Bishops Urge Conservation of Columbia Riverby Sally Macdonald, Religion reporter
Seattle Times - February 22, 2001
Twelve Roman Catholic bishops will release an unprecedented report today urging people to be better stewards of the Columbia River watershed.
The 18-page pastoral letter, signed by bishops from Washington, Oregon, Montana, Idaho and British Columbia, urges people to view the Columbia as the spiritual lifeblood of a region winding along 1,200 miles of river and drained by thousands of miles of its tributaries.
The letter, "The Columbia River Watershed: Caring for Creation and the Common Good," is addressed to Catholics and "people of good will" who depend on the river for their livelihood, food and recreation but who worry that its resources are dwindling.
It was completed after more than three years of study and incorporates the reflection of hundreds of "consultants" - those who work in industry, agriculture and fishing; educators; Native Americans; theologians; environmentalists; and community organizers.
The final product is not critical of how people have used the river in the past. Rather, it suggests 10 "considerations for action" to "effect a spiritual, social and ecological transformation" of the watershed. Such actions would include saving salmon, conserving energy and responsible forestry practices.
"We recognize the great contributions that our ancestors made to this region," the bishops wrote. "The original native inhabitants and the early ranchers, farmers, fishers and loggers struggled against almost insurmountable odds to carve out a home in this sometimes inhospitable land. We recognize that damage to the watershed may have been caused by financial need and lack of knowledge more than by a lack of appreciation for the environment."
The pastoral letter is welcomed by environmentalists of other faiths - even if they may differ as to the meaning of stewardship.
"It is the most serious attempt by a religious body in this area to address the environment as a serious issue," said the Rev. Jim Mulligan, director of Earth Ministry, a Seattle-based ecumenical group that takes a spiritual view of the environment. "There's a Christian tradition that says creation is important, creation is not humankind's resource bank. The Earth is the Lord's."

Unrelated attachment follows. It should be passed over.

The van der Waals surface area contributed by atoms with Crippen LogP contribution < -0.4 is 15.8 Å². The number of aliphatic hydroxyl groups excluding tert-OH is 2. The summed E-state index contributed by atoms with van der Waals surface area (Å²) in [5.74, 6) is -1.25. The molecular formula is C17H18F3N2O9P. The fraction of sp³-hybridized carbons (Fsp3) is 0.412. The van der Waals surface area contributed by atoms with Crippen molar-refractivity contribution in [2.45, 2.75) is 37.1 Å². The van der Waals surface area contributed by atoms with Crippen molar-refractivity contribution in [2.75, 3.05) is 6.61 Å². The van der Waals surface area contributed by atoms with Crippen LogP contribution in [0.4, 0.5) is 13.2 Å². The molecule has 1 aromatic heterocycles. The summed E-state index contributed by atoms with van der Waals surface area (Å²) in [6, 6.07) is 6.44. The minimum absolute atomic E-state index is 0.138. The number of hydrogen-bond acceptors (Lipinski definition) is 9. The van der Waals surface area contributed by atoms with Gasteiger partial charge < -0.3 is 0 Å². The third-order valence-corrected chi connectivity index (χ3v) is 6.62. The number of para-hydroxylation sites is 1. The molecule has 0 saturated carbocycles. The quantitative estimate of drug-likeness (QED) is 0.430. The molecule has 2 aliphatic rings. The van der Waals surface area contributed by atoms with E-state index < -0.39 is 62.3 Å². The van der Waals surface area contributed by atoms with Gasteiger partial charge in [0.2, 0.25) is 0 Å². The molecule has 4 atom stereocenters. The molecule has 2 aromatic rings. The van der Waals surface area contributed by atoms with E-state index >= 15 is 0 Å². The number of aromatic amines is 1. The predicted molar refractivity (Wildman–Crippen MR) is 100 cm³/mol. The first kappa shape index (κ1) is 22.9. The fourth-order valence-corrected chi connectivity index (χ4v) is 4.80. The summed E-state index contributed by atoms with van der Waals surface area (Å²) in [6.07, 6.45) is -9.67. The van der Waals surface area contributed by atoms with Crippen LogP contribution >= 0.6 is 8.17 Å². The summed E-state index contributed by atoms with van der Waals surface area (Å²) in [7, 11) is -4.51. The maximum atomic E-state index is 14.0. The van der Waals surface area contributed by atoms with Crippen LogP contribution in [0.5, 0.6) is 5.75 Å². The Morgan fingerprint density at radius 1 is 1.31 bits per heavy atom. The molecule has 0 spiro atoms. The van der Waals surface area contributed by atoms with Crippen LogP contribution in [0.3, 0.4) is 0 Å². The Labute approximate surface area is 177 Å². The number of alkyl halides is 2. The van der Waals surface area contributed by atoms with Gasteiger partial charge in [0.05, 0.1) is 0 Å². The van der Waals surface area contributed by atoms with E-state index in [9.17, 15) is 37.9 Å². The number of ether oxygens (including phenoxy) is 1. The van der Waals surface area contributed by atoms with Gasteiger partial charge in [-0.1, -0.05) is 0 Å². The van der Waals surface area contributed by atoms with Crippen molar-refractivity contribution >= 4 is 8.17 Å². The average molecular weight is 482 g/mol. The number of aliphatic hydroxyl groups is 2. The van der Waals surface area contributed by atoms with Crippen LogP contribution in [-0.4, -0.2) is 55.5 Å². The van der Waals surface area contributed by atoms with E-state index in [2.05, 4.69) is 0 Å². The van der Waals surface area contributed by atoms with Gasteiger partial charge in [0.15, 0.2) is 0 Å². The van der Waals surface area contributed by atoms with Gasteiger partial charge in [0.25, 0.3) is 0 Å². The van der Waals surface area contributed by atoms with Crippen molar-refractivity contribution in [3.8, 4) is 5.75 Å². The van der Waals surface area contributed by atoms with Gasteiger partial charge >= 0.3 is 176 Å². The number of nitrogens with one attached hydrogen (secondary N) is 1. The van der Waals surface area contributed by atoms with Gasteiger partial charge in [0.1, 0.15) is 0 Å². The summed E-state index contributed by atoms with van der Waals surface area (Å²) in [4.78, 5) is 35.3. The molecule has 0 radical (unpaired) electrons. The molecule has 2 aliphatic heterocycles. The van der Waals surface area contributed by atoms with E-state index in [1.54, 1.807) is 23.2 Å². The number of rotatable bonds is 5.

Even so, there are disputes among Christians over what stewardship means, Mulligan says - over whether humans can have dominion over the world and still treat it kindly.
The letter encourages environmentalists to recognize "that farmers, ranchers and other landowners and workers are not their enemies. It is equally important that the latter groups seek to better understand environmental concerns," according to a statement from the Archdiocese of Seattle. "Protection of the land is a common cause promoted more effectively through active cooperation than through contentious wrangling."
The report is signed by Archbishops Alex Brunett, Seattle, and John Vlazny, Portland; retired Archbishops Raymond Hunthausen, Seattle, and Thomas Connolly, Bend, Ore.; Bishops Carlos Sevilla, Yakima, William Skylstad, Spokane, Robert Vasa, Bend, Eugene Cooney, Nelson, B.C., Michael Driscoll, Boise, and Robert Morlino, Helena; and Auxiliary Bishops George Thomas, Seattle, and Kenneth Steiner, Portland.
Such pastoral decrees are unusual - the U.S. Catholic bishops have used them periodically as tools to teach Catholics about war and peace, the economy, poverty and the environment. But this document is different because it crosses international boundaries.
The final draft copy was published in 1999, and the work has been honored as a "Sacred Gift for a Living Planet" by the World Wide Fund for Nature and the Alliance of Religions and Conservation.
The letter is being unveiled simultaneously today at news conferences in Seattle and Portland and is being released in English, Spanish and French on the project Web site, www.columbiariver.org.
A guide is being prepared for parishes and other groups, and a video is to be released soon. Several dialogues and teach-ins are planned, including one March 3 at the University of Portland.
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